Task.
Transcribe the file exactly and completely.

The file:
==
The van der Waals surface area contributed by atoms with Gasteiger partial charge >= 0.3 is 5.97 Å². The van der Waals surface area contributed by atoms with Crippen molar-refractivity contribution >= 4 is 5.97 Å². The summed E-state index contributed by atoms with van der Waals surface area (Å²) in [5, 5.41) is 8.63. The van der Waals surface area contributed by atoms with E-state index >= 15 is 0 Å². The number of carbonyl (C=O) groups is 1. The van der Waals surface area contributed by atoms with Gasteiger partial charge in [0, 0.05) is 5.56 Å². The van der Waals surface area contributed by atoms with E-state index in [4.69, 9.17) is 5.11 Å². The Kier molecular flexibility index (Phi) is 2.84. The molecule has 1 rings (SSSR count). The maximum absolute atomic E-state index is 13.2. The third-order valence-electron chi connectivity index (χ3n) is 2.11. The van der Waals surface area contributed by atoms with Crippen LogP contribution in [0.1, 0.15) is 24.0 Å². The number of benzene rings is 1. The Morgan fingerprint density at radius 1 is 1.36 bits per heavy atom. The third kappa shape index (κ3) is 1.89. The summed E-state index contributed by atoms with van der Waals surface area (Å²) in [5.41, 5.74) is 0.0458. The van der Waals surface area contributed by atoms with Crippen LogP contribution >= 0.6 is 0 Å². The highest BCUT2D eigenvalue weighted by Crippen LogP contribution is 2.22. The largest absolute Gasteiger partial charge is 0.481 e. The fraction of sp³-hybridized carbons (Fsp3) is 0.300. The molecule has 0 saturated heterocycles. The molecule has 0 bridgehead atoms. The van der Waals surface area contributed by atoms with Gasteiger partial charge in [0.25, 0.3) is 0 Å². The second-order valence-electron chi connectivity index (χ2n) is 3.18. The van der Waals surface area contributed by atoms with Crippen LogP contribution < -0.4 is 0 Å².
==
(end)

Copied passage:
The van der Waals surface area contributed by atoms with Gasteiger partial charge >= 0.3 is 5.97 Å². The van der Waals surface area contributed by atoms with Crippen molar-refractivity contribution >= 4 is 5.97 Å². The summed E-state index contributed by atoms with van der Waals surface area (Å²) in [5, 5.41) is 8.63. The van der Waals surface area contributed by atoms with E-state index >= 15 is 0 Å². The number of carbonyl (C=O) groups is 1. The van der Waals surface area contributed by atoms with Gasteiger partial charge in [0, 0.05) is 5.56 Å². The van der Waals surface area contributed by atoms with E-state index in [4.69, 9.17) is 5.11 Å². The Kier molecular flexibility index (Phi) is 2.84. The molecule has 1 rings (SSSR count). The maximum absolute atomic E-state index is 13.2. The third-order valence-electron chi connectivity index (χ3n) is 2.11. The van der Waals surface area contributed by atoms with Crippen LogP contribution in [0.1, 0.15) is 24.0 Å². The number of benzene rings is 1. The Morgan fingerprint density at radius 1 is 1.36 bits per heavy atom. The third kappa shape index (κ3) is 1.89. The summed E-state index contributed by atoms with van der Waals surface area (Å²) in [5.41, 5.74) is 0.0458. The van der Waals surface area contributed by atoms with Crippen LogP contribution >= 0.6 is 0 Å². The highest BCUT2D eigenvalue weighted by Crippen LogP contribution is 2.22. The largest absolute Gasteiger partial charge is 0.481 e. The fraction of sp³-hybridized carbons (Fsp3) is 0.300. The molecule has 0 saturated heterocycles. The molecule has 0 bridgehead atoms. The van der Waals surface area contributed by atoms with Gasteiger partial charge in [0.25, 0.3) is 0 Å². The second-order valence-electron chi connectivity index (χ2n) is 3.18. The van der Waals surface area contributed by atoms with Crippen LogP contribution < -0.4 is 0 Å².